COVID-19 has been depicted as an indiscriminate virus but that masks the fact that the most vulnerable in society will be impacted more profoundly by the medical, social and economic impacts of this crisis. As our schools were faced with prolonged closures we had 500 families who would normally be entitled to Free School Meals; once again Team Alsop sprang into action to deliver food parcels to each of these families to protect them whilst they transitioned to the service provided by our Local Authority. Furthermore, we secured funding from local organisations to help offer food hampers to some of our most vulnerable families for the foreseeable future. In a similar vein we have supported families with resources around home learning, mental health and bereavement as they face challenges and hardships that are as overwhelming as they are complex.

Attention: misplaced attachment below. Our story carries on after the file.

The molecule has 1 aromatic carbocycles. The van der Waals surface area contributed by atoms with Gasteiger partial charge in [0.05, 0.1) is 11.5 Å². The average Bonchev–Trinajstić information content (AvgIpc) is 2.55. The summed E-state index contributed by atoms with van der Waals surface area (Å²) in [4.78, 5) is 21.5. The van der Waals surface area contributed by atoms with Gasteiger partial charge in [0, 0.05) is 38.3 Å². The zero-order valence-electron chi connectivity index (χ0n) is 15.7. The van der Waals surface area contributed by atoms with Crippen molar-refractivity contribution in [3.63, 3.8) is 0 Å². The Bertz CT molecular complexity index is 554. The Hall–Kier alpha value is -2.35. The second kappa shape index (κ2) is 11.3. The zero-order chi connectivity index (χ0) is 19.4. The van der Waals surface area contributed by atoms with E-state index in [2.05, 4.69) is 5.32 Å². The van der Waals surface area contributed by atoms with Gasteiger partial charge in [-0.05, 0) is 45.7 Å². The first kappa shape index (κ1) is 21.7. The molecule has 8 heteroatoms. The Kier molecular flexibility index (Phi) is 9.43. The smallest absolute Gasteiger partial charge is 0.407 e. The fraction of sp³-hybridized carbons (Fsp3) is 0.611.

Our work in this area will be even more crucial upon our return and we will need a collaborative approach across our city to help people adjust to what will be a very different landscape in terms of employment and financial insecurity. As a school we will accelerate plans for adult learning courses offered here at Alsop High School as well as building upon our community work, often centred around our library and annual celebrations.